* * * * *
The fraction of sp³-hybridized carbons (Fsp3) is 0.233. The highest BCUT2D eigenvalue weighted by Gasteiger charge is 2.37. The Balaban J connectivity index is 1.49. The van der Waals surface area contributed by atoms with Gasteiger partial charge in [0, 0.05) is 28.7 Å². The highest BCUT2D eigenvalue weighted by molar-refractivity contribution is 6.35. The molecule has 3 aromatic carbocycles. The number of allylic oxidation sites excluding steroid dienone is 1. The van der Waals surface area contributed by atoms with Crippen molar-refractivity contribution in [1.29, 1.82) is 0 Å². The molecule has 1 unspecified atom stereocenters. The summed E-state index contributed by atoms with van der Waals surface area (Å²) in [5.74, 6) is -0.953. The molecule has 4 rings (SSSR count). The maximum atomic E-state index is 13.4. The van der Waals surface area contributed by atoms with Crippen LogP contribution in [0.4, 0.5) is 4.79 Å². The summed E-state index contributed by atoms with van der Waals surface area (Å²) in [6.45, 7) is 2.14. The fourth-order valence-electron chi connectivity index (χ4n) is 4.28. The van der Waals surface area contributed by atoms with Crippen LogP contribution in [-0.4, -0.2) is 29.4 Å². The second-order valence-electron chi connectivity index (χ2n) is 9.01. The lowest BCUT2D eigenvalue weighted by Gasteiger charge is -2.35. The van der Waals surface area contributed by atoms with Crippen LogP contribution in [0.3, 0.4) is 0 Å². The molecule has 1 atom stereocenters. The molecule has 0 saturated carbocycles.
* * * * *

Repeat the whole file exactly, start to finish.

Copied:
The fraction of sp³-hybridized carbons (Fsp3) is 0.233. The highest BCUT2D eigenvalue weighted by Gasteiger charge is 2.37. The Balaban J connectivity index is 1.49. The van der Waals surface area contributed by atoms with Gasteiger partial charge in [0, 0.05) is 28.7 Å². The highest BCUT2D eigenvalue weighted by molar-refractivity contribution is 6.35. The molecule has 3 aromatic carbocycles. The number of allylic oxidation sites excluding steroid dienone is 1. The van der Waals surface area contributed by atoms with Crippen molar-refractivity contribution in [1.29, 1.82) is 0 Å². The molecule has 1 unspecified atom stereocenters. The summed E-state index contributed by atoms with van der Waals surface area (Å²) in [5.74, 6) is -0.953. The molecule has 4 rings (SSSR count). The maximum atomic E-state index is 13.4. The van der Waals surface area contributed by atoms with Crippen LogP contribution in [0.4, 0.5) is 4.79 Å². The summed E-state index contributed by atoms with van der Waals surface area (Å²) in [6.45, 7) is 2.14. The fourth-order valence-electron chi connectivity index (χ4n) is 4.28. The van der Waals surface area contributed by atoms with Crippen LogP contribution in [-0.4, -0.2) is 29.4 Å². The second-order valence-electron chi connectivity index (χ2n) is 9.01. The lowest BCUT2D eigenvalue weighted by Gasteiger charge is -2.35. The van der Waals surface area contributed by atoms with Crippen LogP contribution in [0.3, 0.4) is 0 Å². The molecule has 1 atom stereocenters. The molecule has 0 saturated carbocycles.